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11 facts about US teachers and schools that put the education reform debate in context

The judicial ruling in California striking down teacher tenure policies has put K-12 education policy back in the news. The debate over teacher compensation and job security and its relationship to student performance is incredibly bitter and divisive, featuring two competing sides with drastically competing narratives and visions of education. One good place to start with the issue, however, is with some basic facts. Here are eleven.

1. Teachers earn a bit more than the average American


Audio Luci Store/Flickr

The median annual earnings for an elementary school teacher are $53,590 and for a high school teacher it's $55,360. Median household income in the United States is about $53,046 and many households have more than one worker so teachers have above-average earnings. Then again, teachers also have an above-average level of education. Direct comparisons are difficult because teachers work an unusual schedule and also generally receive pension benefits that have become rare in American workplaces.

2. Americans say teaching is a prestigious career

Teacher_respect Harris Interactive sporadically polls the public about which professions they regard as prestigious and teaching comes out near the top. Compared to other public service or social service careers, teaching looks less good ranking behind health care occupations, firefighting, and the military. But teachers are much better-regarded than the journalists or politicians who may criticize them.

3. Elite students tend to avoid teaching


US Department of Education/Flickr

A 2010 McKinsey report noted that "only 23 percent of new teachers overall — and about 14% of those in high-poverty schools — come from the top third of college graduates" as measured by their college entrance exam scores. By contrast, about half come from the bottom third.

This is a stark contrast to the situation that obtains in countries who have the best-performing schools on international tests. Specific educational policies in places such as South Korea and Finland are quite different, but in the best-performing countries teachers are overwhelmingly drawn from the top third of the distribution.

4. Absolute teacher salaries are high in the US

Salary According to the latest OECD data, salaries for American teachers are high at all levels compared to the average of rich countries. That's true for starting salaries, true for maximum salaries, and true for the averages at both 10-years and 15-years of experience.

5. Relative teacher salaries are low in the US


One big reason American teachers are well paid is that Americans in general are well-paid. The United States is one of the very richest countries in the world. In almost all rich countries, teachers earn less than the local average for college graduates. But in the United States the relative salaries of teachers compared to other college graduates is unusually low.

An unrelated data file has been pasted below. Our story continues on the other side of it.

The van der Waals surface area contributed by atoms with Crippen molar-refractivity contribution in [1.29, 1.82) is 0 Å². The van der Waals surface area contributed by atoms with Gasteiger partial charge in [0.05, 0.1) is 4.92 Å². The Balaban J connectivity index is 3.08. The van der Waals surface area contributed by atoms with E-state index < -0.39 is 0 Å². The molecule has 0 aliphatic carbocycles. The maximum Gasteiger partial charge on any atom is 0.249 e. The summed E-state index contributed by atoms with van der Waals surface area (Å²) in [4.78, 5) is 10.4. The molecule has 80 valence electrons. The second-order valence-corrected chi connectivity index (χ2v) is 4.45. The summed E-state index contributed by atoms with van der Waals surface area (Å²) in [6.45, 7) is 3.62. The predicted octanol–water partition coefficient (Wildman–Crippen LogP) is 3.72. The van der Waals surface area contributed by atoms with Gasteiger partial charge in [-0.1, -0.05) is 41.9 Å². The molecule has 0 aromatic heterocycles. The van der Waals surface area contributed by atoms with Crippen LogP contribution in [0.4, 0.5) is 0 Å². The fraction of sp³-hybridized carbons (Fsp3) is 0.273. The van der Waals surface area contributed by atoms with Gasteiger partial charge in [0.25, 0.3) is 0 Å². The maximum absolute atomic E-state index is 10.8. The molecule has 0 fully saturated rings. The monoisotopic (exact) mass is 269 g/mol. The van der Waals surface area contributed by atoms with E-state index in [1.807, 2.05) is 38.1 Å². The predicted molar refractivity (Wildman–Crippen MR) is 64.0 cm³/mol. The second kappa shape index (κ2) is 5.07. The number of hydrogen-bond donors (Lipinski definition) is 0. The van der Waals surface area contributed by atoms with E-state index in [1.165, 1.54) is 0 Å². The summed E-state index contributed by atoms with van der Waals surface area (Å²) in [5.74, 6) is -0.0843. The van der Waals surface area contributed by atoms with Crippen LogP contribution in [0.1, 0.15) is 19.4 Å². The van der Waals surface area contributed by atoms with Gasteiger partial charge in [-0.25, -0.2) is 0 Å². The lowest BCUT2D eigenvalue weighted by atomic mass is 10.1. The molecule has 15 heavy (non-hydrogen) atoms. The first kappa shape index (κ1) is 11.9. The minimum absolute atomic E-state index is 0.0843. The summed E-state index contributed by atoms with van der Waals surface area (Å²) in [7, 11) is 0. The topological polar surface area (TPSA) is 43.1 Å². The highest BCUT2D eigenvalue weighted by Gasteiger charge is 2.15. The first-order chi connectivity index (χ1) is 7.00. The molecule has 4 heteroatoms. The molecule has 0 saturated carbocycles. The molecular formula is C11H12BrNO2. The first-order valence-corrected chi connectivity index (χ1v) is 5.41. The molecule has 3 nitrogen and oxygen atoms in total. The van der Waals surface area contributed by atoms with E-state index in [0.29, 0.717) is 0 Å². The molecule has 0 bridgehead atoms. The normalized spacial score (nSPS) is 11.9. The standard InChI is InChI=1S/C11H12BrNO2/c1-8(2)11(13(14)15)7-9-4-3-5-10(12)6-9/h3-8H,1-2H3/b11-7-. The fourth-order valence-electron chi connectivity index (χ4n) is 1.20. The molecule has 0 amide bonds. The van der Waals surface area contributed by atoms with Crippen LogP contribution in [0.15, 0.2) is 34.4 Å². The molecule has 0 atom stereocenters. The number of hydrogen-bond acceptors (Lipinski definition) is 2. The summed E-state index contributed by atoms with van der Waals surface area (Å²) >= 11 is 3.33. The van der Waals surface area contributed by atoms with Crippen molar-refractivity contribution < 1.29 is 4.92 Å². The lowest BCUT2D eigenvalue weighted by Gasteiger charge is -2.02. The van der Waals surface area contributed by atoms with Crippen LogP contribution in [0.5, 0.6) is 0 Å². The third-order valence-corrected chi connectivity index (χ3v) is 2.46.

6. Some teachers are much more effective than others


There is more to life than standardized test scores, but students of teachers who are good at improving their students test scores do better on a wide range of life outcomes. Such fortunate students have higher earnings than demographically similar peers whose teachers were less effective, and they are also more likely to attend college and less likely to become pregnant as teenagers. Most teachers' impact on their students life trajectories is about average, but the top ten percent and bottom ten percent of teachers generate outcomes that differ widely from the average.

7. Class sizes have fallen substantially


Source: National Center for Education Statistics

Today's children attend schools that have substantially lower student-teacher ratios than the schools attended by baby boomers. Many experts are skeptical that this has been money well-spent, since all else being equal increasing the number of teachers tends to decrease the average quality of the teaching corps.

8. The teaching workforce is disproportionately unionized

The Bureau of Labor Statistics' methodology doesn't let us quite say what share of public school teachers are represented a labor union. But we can see that people with jobs described as "Education, Training, and Library Occupations" are heavily unionized. Slicing things up by employer-type rather than occupational category, we see that people who work for local governments are also heavily unionized.

A heavily unionized teaching workforce is not particularly unusual in worldwide terms. But in European countries, teachers unions are strong in places where unions in general are strong. The American setup where union membership is rare in most fields but common in teaching is unusual.

9. Per pupil funding varies widely


Source: NPR/Census

As this map made by National Public Radio from Census Bureau data shows, states spend wildly divergent amounts of money per student. Spending is broadly highest in the Northeast and lowest in the Mountain West but there's considerable variation.

10. Dropout rates are falling


Russell Sage Foundation

After soaring in the early 1990s, the high-school dropout rate began falling again. The rise in high school completion is broad, but especially concentrated among Latinos and students from low-socioeconomic status families.

11. Students are broadly doing better


Source: Foundation for Excellent in Education

National Assessment of Education Progress scores have been on a slow-but-steady upward trajectory that has continued through controversial changes made to education policy starting with the No Child Left Behind Act. Both sides in the debate tend to paint a dire portrait of the overall situation — with either reformers or unions cast as the villains — but the actual trend lines are positive.